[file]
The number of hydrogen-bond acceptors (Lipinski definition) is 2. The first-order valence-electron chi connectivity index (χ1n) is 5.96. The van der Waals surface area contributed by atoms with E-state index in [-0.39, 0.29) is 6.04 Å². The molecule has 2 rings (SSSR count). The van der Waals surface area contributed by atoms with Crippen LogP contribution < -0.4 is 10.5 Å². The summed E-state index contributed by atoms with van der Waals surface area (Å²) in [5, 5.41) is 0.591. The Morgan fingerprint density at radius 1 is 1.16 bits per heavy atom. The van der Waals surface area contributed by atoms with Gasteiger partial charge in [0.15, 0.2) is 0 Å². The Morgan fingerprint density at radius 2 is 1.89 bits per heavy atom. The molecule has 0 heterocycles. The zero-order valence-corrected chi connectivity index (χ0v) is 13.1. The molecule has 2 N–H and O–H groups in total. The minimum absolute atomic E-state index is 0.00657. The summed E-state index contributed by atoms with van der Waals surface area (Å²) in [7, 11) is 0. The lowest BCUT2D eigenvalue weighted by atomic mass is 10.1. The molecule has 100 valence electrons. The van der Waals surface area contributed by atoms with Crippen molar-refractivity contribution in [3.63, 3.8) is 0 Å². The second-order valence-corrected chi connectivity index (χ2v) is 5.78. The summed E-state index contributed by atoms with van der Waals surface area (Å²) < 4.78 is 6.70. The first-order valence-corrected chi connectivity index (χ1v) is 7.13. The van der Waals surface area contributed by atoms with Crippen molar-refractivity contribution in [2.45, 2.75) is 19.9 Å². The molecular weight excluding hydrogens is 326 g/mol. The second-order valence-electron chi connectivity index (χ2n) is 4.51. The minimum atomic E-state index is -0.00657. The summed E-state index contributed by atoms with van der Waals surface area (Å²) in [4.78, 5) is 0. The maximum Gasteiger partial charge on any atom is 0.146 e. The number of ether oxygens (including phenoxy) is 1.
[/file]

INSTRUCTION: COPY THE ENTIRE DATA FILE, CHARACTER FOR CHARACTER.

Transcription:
The number of hydrogen-bond acceptors (Lipinski definition) is 2. The first-order valence-electron chi connectivity index (χ1n) is 5.96. The van der Waals surface area contributed by atoms with E-state index in [-0.39, 0.29) is 6.04 Å². The molecule has 2 rings (SSSR count). The van der Waals surface area contributed by atoms with Crippen LogP contribution < -0.4 is 10.5 Å². The summed E-state index contributed by atoms with van der Waals surface area (Å²) in [5, 5.41) is 0.591. The Morgan fingerprint density at radius 1 is 1.16 bits per heavy atom. The van der Waals surface area contributed by atoms with Gasteiger partial charge in [0.15, 0.2) is 0 Å². The Morgan fingerprint density at radius 2 is 1.89 bits per heavy atom. The molecule has 0 heterocycles. The zero-order valence-corrected chi connectivity index (χ0v) is 13.1. The molecule has 2 N–H and O–H groups in total. The minimum absolute atomic E-state index is 0.00657. The summed E-state index contributed by atoms with van der Waals surface area (Å²) in [7, 11) is 0. The lowest BCUT2D eigenvalue weighted by atomic mass is 10.1. The molecule has 100 valence electrons. The van der Waals surface area contributed by atoms with Crippen molar-refractivity contribution in [3.63, 3.8) is 0 Å². The second-order valence-corrected chi connectivity index (χ2v) is 5.78. The summed E-state index contributed by atoms with van der Waals surface area (Å²) < 4.78 is 6.70. The first-order valence-corrected chi connectivity index (χ1v) is 7.13. The van der Waals surface area contributed by atoms with Crippen molar-refractivity contribution in [2.45, 2.75) is 19.9 Å². The molecular weight excluding hydrogens is 326 g/mol. The second-order valence-electron chi connectivity index (χ2n) is 4.51. The minimum atomic E-state index is -0.00657. The summed E-state index contributed by atoms with van der Waals surface area (Å²) in [4.78, 5) is 0. The maximum Gasteiger partial charge on any atom is 0.146 e. The number of ether oxygens (including phenoxy) is 1.